Crown attempts to suppress use of public documents

This past summer, the British government attempted to exercise its powers under copyright law to try to suppress, or at least, suppress the basis of, a book critical of the US and British governments actions in Uzbekistan.

The book, written by Craig Murray, the former British Ambassador to Uzbekistan, draws upon several government documents to substantiate the claims it makes. Those government documents were initially posted on the authors website, but in the summer the government threatened Murray to have him remove them. Murray removed them for a while, but then apparently decided not to give in to the threat and re-posted all or most of them. This was an action on Murray's part which is not for the faint of heart, and it should not be necessary in a free and democratic society.

Copyright law in Britain is much the same as here in Canada. Crown copyright exists on any documents the government produces. Hence the government can ultimately control access to any "public" document it creates. This is opposed to the United States where documents created by the government are essentially public domain and the government cannot exercise any control over their dissemination.

Crown Copyright creates serious implications for the bloggers, journalists, and former ambassadors of the world. While most government documents are accessible to anyone via access to information requests, they cannot be shared with the public once they have been acquired. If an author makes an argument, and bases it on the text of a particular document, and the reader then wants to understand the wider context of the premise of the argument, the reader must make his own access to information request to get the document for himself.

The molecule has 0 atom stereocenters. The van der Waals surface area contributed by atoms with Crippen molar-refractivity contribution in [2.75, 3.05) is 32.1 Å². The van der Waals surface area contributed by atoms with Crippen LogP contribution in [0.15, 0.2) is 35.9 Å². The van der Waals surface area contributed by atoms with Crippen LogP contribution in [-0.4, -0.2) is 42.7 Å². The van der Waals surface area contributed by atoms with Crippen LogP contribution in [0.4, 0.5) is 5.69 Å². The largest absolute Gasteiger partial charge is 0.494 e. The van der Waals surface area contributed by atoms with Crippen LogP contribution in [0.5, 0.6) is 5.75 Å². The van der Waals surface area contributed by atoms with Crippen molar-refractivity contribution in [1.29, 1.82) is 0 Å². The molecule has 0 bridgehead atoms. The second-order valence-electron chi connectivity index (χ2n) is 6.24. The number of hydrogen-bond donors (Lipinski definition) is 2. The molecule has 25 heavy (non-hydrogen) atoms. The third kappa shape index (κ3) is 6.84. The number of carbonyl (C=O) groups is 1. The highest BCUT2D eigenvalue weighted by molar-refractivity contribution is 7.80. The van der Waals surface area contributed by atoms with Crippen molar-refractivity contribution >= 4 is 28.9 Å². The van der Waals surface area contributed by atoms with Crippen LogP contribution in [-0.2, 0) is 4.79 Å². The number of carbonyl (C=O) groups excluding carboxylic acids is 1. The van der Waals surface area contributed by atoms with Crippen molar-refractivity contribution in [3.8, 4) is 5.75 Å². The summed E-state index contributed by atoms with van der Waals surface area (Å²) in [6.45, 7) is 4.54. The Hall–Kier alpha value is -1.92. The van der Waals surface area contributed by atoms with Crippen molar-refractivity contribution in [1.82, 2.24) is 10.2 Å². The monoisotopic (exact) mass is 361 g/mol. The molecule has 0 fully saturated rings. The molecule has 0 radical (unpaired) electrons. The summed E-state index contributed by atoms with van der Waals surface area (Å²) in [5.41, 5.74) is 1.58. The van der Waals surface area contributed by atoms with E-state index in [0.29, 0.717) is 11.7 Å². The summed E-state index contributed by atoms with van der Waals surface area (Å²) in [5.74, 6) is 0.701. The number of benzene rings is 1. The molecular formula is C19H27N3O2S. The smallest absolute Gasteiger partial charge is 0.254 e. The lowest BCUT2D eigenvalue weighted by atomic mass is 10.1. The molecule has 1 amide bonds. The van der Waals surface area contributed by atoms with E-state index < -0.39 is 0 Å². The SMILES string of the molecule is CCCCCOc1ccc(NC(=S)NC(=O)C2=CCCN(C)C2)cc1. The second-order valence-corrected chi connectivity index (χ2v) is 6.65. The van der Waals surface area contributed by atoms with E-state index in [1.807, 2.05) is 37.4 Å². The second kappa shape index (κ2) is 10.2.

Similar abuses of Crown Copyright have already occurred in Canada. Back in 2004 the Federal Government tried to prevent the Law Society of Upper Canada from photocopying rulings of court cases. The issue went to the Supreme Court where it was ruled that such actions are not copyright infringement so long as the copying is "research based and fair". Great for the law society, but it still leaves Joe Public with unnecessary and unreasonable restrictions, and bloggers in a legal grey area.

There have been many calls to reform crown copyright in the past. Unfortunately the government does not listen to the people making these calls, preferring to score political points south of the border by making reforms which are beneficial for the American multinational corporations and there shills such as the CRIA.

Darryl Moore